A Rescue in the Wilderness
Story and Photos by Carmen Magart
In the mountains of central Idaho due east of McCall, the mild September day made shirtsleeves comfortable even at an elevation of six thousand feet. Quaking aspens fluttered in the breeze and crimson huckleberry bushes splashed tawny ridges. The autumn colors melded together as if in a Monet painting. Fragrant fir and lanky lodgepole pine dotted open hillsides and shaded the trails and forest floors. Most of the plentiful, clear rocky streams still ran at least at a trickle, easily stepped over without getting a boot damp. In the mountains and meadows teeming with life, colorful collections of birds flittered and squabbled overhead, and chipmunks scolded and scampered about. The larger animals rested in the shade of the underbrush, stamping at flies and switching tails, waiting for the cool of the evening to graze. It was a magnificent day to be alive, and a splendid place to spend even one day of that life. Or so the bowhunter thought.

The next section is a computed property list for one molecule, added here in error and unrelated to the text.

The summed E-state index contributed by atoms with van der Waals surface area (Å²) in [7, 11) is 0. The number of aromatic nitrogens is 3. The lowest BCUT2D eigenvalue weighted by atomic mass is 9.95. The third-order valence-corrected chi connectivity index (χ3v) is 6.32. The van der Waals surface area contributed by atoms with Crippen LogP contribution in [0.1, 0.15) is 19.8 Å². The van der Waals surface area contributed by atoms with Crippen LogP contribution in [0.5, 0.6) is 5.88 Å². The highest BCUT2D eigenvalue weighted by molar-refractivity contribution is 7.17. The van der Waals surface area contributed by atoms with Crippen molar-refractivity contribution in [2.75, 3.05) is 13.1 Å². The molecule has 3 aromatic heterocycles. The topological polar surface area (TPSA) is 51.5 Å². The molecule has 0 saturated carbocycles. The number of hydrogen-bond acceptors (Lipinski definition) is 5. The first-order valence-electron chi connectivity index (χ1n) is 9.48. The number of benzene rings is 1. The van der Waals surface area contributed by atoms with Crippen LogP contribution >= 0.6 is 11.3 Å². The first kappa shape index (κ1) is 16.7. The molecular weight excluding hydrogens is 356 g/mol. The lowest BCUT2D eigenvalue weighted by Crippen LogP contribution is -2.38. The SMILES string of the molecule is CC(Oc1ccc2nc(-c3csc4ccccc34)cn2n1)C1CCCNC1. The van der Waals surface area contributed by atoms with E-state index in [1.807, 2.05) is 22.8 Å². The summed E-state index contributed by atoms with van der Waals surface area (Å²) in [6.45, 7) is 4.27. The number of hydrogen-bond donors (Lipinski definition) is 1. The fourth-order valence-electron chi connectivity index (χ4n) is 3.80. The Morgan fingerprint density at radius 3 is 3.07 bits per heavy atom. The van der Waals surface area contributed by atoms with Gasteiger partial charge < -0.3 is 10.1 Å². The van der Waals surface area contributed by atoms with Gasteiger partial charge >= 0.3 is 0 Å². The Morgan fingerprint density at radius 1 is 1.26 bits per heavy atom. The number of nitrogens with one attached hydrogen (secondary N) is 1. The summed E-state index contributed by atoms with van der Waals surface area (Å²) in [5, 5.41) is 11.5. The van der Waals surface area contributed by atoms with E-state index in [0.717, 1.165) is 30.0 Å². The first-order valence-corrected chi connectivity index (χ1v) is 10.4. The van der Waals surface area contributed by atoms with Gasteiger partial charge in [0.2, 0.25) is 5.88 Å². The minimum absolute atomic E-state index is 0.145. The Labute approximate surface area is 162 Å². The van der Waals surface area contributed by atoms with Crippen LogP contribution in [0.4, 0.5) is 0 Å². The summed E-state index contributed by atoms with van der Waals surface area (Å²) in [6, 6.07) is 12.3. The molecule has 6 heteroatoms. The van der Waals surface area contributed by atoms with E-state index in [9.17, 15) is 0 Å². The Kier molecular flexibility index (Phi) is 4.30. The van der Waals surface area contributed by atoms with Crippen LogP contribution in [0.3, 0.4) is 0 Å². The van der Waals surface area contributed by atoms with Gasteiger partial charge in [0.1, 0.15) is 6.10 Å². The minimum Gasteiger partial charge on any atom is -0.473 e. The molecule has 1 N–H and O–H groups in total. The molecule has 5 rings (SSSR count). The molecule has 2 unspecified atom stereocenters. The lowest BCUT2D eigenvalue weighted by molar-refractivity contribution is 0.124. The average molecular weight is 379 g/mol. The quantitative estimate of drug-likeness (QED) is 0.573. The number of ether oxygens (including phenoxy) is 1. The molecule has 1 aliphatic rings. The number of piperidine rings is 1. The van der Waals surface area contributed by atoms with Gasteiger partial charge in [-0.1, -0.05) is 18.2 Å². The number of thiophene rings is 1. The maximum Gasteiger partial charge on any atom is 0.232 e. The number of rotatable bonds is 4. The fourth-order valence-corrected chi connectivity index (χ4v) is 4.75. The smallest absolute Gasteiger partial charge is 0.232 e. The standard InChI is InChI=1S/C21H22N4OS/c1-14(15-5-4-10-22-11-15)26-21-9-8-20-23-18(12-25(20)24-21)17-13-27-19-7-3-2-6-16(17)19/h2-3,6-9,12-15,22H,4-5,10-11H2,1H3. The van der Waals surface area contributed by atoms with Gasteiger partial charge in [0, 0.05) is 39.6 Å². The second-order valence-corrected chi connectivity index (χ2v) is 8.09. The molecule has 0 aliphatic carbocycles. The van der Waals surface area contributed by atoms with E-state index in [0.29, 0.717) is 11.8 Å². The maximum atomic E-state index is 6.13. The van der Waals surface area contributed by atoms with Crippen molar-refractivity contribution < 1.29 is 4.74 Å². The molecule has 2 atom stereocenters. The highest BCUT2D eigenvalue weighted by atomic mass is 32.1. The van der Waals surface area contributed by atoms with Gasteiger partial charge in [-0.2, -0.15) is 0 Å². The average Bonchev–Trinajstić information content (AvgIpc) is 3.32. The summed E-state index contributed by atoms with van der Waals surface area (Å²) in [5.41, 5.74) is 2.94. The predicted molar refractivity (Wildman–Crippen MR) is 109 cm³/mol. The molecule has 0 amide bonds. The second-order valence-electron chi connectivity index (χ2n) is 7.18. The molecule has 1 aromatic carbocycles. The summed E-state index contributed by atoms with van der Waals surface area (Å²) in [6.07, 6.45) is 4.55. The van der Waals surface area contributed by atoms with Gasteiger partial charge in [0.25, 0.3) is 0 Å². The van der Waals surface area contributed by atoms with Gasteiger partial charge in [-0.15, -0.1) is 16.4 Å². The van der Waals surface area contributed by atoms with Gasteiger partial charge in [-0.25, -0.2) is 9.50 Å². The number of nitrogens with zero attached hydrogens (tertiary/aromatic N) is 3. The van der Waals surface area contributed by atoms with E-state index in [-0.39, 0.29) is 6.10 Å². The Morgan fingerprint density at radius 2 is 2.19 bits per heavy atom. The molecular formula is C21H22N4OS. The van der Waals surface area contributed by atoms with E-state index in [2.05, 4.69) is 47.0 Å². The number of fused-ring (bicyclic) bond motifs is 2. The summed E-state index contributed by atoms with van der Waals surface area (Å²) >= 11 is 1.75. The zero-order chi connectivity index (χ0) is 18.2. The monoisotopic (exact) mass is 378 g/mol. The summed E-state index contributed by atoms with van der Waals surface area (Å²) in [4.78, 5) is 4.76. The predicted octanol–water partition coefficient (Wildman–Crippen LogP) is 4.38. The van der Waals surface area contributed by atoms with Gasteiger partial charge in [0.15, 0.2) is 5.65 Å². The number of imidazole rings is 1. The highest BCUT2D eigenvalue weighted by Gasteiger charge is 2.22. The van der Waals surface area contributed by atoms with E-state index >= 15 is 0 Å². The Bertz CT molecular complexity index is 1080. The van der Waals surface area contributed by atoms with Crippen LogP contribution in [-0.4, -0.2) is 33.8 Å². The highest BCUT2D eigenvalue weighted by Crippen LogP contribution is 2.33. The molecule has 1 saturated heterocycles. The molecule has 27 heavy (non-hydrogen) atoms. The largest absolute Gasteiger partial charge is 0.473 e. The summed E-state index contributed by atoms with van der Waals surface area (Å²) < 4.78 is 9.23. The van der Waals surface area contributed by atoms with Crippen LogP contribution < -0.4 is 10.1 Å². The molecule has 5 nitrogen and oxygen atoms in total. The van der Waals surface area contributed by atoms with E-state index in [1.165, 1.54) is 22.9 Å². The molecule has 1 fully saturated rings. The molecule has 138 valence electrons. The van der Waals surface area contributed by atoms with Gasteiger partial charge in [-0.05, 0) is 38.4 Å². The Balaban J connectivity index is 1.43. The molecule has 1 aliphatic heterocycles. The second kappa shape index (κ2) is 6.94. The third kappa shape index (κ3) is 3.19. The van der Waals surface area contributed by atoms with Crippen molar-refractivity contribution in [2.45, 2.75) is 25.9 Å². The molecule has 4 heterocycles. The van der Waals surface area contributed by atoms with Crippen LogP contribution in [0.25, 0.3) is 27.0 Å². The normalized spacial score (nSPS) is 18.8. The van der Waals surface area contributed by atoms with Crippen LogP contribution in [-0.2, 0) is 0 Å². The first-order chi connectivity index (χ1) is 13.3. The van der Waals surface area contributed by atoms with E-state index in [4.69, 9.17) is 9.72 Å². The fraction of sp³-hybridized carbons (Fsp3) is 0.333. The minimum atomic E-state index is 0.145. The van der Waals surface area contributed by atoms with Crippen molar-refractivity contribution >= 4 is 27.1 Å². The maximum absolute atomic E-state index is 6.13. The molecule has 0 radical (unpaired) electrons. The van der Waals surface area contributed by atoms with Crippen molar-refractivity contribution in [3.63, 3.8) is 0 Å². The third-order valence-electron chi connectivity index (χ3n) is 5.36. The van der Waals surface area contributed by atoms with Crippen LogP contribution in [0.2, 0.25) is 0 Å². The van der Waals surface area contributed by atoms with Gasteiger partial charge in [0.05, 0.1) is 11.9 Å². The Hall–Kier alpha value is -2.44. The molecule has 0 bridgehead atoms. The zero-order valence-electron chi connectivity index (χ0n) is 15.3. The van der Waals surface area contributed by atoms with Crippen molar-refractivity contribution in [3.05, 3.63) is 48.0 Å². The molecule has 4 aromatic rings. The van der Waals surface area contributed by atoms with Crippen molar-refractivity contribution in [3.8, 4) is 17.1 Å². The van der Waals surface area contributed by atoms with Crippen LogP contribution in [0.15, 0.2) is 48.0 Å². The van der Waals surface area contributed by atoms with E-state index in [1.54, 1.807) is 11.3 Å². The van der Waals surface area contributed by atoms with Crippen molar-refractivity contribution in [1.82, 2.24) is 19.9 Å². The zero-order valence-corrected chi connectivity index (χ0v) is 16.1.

Clad in camo head to toe, he blended in as he stalked a bull elk all afternoon. Intent on taking it with his bow and excited by the prey’s proximity, the hunter allowed only a moment of heedlessness, but it proved to be his undoing. With one misstep on a log, he lurched forward, lodging his right leg between two downed timbers and instantly snapping both bones in his lower leg. He heard them break and felt his knee tear at the site of an old football injury. At 260 pounds, yet fit and strong for his fifty years, John Sain’s body crumpled as waves of pain, nausea, and delirium washed over him. In moments of lucidity, he knew how bad the situation was. He knew instinctively this could be the end of his life.